He sourced 600 saplings and planted them across 6 acres of land by keeping a gap of 20 feet each.
In 1985, the region faced severe droughts, but Abdul managed to source water from a distance of 3 km. “I dug 11 bore wells, but only two yielded water. So I sourced water from a long distance and stored it by creating six farm ponds. They also helped to harvest rainwater during the monsoons. I used the water for flood irrigation of my plantation of 600 saplings,” he says.
“The plants grew well, and feeling confident with its success, I planted more than 1,100 trees in a 10-acre area, making a total of 1,800 saplings,” he says.
But there was another unexpected chapped Abdul faced. “I did not know how to make use of so much tamarind produce. My wife and daughter made pickles and jams to sell in the markets across the state including, neighbouring Hyderabad,” he says.
So, Abdul decided to harvest tamarind and make pickles out of them. “But the process of separating seeds from the tamarind was tedious, and labour shortage made it more difficult. The seeds had to be separated manually and were a time-consuming process,” he explains, building up the crescendo before revealing his next innovation.
After spending nearly Rs 3 lakh and over six months, Abdul conceived a machine that did the job. “The instrument involved a system where the tamarind slid on the tapered peg. This pushed the seeds out from the tamarind pod,” he says, adding that to make tamarind pickles convenient he built yet another device.
“The pickle making required tamarind to be sliced into smaller chunks which again was labour intensive. So, I designed another machine to make the slicing effective and efficient,” Abdul adds.
Over the years, Abdul produced more machines and sold them. His popularity with these niche but problem-solving innovations earned him the name ‘hunase huccha’, meaning ‘tamarind crazy’. Not only that, but it also earned him a lifetime achievement award in 2015 at the hands of the then President of India, Pranab Mukherjee.
“It was the most difficult innovation of my life as the seeds often got stuck in the tamarind making the separation difficult. I researched and experimented for years to achieve the desired result,” he says.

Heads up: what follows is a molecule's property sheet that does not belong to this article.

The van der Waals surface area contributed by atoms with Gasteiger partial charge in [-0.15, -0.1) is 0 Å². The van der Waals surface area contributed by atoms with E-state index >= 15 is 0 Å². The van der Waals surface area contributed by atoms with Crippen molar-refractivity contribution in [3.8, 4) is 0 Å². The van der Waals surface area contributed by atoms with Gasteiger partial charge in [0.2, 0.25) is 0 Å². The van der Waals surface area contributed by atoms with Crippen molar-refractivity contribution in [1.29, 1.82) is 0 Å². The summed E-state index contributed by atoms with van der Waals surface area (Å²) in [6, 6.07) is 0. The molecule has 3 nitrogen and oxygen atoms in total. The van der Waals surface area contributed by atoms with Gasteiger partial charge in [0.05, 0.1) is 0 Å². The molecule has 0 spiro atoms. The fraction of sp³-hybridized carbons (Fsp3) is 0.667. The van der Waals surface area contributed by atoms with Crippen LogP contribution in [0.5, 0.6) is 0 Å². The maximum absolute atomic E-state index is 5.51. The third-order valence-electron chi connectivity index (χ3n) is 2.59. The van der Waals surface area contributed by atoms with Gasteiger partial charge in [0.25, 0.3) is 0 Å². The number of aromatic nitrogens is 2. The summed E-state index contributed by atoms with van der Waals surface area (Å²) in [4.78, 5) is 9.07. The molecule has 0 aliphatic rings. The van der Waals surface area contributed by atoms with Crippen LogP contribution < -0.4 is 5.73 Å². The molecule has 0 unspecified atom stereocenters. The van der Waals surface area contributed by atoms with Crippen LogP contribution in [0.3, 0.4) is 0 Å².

An Innovation Revolution
Abdul has sold thousands of his various innovations to date, he claims with pride.
Shrikanth Jain, one of the farmers who purchased Nadakattin seed-cum-fertilizer drill a few years ago, says, “I used it to sow wheat pulses and other woodgrains. The machine does the job of sowing, dispersing fertiliser, covering the soil, spraying pesticides and saving fuel. It also helps to prevent excess sowing of seeds. Using the device has helped me increase my yield by 20 per cent.”
However, these innovations and his passion for helping the farming fraternity came at a heavy financial loss to Abdul who says, “I struggled with debts all my life and mortgaged part of my agricultural land to invest in research for innovations. I never sell equipment for profits and offer them at make-to-cost, which is about 25 per cent cheaper than the ones in the market. It is a seva (service) for the farmers, and I do not wish to burden them financially.”
Today, Abdul has received funding for his research from the National Innovation Foundation, University of Agricultural Sciences, Dharwad and Karnataka government. He adds, “I received Rs 16 lakh to develop the ploughing machine from the Karnataka government and have also invested other prize money received.”
Elaborating on his innovative process, he says that some innovations happen in months while others take a year or more. “Investing time and money can become very demanding.” But Abdul is relentless and wants to continue his dream of helping farmers. “I believe that the economy of this country runs on farmers. But our community is facing hardships at various levels. I aim to benefit them and ease their difficulty. Innovations can only bring the next revolution in agriculture,” he says.
Edited by Yoshita Rao